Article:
Hepa 1-6 cell inoculation: In subcutaneous tumors, Hepa 1-6 cells were suspended in DMEM at a concentration of 1×107 cells/1ml, and 100 μl of this suspension was injected subcutaneously into the flank regions of three 9-week-old BALB/c nu/nu mice. The mice were sacrificed when the diameters of their subcutaneous tumors reached 2 cm, at which time the tumors were removed and the structures of N-linked sugar chains analyzed. To form liver tumors, 2×105 Hepa 1-6 cells were suspended in 200 μl of DMEM and injected under the capsules of spleens of three 9-week-old BALB/c nu/nu mice. After 4 weeks, metastatic liver tumors were removed and the structures of N-linked sugar chains were analyzed after eliminating the surrounding normal liver tissue. Some tumors were fixed in 4% paraformaldehyde and stained with hematoxylin and eosin for histopathological analysis.
Hematoxylin and Eosin (HE) staining of Hepa 1-6 liver tumor: For liver tumor formation, 2×105 Hepa 1-6 cells were suspended in 200 μl of DMEM and injected under the capsule of the spleens of three 9-week-old BALB/c nu/nu mice. After 4 weeks, metastatic liver tumors were removed, fixed in 4% paraformaldehyde, and stained with hematoxylin and eosin.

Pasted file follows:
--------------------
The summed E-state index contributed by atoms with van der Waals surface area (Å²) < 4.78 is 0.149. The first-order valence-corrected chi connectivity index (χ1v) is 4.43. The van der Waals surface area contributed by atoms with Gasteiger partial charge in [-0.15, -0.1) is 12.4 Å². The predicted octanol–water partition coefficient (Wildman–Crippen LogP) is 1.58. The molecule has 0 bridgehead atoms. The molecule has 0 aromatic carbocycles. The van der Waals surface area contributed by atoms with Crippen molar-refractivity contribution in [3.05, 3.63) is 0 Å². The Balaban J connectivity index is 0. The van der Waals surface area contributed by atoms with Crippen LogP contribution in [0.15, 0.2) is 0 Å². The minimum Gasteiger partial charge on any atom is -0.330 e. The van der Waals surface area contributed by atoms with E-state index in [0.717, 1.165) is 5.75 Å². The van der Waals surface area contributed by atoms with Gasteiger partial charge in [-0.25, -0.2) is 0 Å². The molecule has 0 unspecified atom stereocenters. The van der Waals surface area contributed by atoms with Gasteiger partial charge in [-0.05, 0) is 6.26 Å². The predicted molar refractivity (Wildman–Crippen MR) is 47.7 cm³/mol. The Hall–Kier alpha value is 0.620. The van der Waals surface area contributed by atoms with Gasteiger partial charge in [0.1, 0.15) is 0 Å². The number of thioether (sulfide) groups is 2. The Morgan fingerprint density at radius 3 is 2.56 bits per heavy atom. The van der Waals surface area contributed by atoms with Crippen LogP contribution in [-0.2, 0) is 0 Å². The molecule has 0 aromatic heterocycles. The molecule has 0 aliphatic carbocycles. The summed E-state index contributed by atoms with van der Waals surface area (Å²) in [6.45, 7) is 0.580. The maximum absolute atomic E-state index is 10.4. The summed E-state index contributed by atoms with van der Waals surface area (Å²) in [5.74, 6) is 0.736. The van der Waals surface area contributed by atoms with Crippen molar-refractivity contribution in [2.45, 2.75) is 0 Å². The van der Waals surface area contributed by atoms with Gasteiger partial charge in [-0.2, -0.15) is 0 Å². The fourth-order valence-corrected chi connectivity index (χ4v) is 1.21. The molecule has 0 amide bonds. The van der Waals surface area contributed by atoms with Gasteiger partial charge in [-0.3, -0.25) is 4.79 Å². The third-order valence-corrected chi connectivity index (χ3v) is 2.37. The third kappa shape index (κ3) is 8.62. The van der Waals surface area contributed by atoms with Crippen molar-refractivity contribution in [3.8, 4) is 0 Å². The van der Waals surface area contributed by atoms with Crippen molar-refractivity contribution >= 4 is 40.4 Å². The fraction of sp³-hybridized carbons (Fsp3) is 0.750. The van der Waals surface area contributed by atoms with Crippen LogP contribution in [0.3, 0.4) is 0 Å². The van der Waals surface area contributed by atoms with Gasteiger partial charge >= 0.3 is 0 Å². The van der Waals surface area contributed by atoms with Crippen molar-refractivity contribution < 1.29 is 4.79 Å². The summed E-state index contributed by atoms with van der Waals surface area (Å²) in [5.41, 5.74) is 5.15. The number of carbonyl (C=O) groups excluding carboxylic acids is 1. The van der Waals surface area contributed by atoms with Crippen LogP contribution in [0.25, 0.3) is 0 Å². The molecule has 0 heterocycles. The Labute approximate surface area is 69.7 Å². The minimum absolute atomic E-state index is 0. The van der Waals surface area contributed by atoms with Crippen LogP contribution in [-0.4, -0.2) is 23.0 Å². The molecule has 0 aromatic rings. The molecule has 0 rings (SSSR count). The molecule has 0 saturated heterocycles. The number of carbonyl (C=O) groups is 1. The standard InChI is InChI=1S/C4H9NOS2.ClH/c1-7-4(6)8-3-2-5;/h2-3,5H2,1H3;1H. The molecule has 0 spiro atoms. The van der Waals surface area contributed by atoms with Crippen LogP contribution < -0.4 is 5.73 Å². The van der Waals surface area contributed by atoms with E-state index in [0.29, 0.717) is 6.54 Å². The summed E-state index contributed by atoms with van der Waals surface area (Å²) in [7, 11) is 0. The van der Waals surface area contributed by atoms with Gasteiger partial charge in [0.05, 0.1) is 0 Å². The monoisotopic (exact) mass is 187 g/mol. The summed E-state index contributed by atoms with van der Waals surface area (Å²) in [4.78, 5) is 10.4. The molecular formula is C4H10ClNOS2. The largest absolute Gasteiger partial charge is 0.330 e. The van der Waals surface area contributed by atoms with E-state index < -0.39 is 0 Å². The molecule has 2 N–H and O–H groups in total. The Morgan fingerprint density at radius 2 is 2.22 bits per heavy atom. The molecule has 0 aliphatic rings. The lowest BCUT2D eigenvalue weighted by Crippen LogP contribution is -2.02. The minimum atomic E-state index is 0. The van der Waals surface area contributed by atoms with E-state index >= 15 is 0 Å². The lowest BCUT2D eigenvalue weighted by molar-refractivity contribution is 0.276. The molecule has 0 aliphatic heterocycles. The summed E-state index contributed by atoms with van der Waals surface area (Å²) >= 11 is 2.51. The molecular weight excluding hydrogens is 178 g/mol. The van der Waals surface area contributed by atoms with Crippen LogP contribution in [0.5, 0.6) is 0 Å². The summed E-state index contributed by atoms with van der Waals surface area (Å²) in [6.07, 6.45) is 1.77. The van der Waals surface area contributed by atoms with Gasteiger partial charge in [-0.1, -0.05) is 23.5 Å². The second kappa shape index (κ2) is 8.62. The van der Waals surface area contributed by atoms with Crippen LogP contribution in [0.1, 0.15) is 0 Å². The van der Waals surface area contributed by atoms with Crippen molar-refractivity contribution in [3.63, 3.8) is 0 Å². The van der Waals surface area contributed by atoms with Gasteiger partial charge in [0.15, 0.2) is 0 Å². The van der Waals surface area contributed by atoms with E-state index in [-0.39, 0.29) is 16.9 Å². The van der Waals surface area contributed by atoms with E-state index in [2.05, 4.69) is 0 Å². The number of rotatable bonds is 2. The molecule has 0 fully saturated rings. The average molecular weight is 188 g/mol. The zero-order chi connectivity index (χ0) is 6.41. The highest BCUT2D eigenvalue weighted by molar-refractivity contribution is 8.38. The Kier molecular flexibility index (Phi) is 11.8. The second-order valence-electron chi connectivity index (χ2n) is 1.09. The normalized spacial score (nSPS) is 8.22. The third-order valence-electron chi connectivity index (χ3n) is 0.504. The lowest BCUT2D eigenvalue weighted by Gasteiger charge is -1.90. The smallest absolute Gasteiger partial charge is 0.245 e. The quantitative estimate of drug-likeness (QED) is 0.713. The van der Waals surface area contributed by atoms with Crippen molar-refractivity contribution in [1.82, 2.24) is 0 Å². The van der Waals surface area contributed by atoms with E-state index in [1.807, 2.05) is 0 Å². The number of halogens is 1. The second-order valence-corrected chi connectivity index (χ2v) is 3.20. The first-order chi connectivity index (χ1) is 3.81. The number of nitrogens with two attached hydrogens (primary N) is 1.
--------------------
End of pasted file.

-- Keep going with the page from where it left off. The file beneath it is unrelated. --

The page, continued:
Results
Structural analysis of major N-linked sugar chains expressed in ICR mouse liver
We first determined the structures of the major N-linked sugar chains expressed in ICR mouse liver. Acetone precipitated tissues were hydrazinolyzed, pyridylaminated and subjected to twodimensional HPLC. Nearly 20 RP-HPLC peaks were collected. Each peak was re-applied to NP-HPLC to measure the precise mannose unit value (MU). Two-dimensional maps were thus obtained of 16 pyridylaminated N-linked sugar chains expressed in ICR mouse liver with two indices, consisting of the MU measured by NP-HPLC and the glucose unit (GU) measured by RP-HPLC. Positions of major peaks on the two dimensional HPLC map corresponded to those of standard pyridylaminated sugar chains. Co-elution with the standard identified the structures of all major peaks in the normal liver. Major N-linked sugar chains (exceeding 1% of the total amount of N-glycans) expressed in ICR mouse liver and their amounts were determined and are shown in table 2 (abbreviations are shown in table 1). The liver-type features of N-linked sugar chains expressed in mouse were as follows: (1) Sugar chain structure expressed in normal liver consisted mainly of high mannose-type sugar chains (M5, M6, M7, M8, M9), A2G2 and A2G2F. (2) Tri-antennary chains expressed in the normal liver were mainly A’3G3, which is the structure with GlcNAc added to A2G2 via ß1, 6 linkage presumably by the action of GnT V (Supplemental figure 2).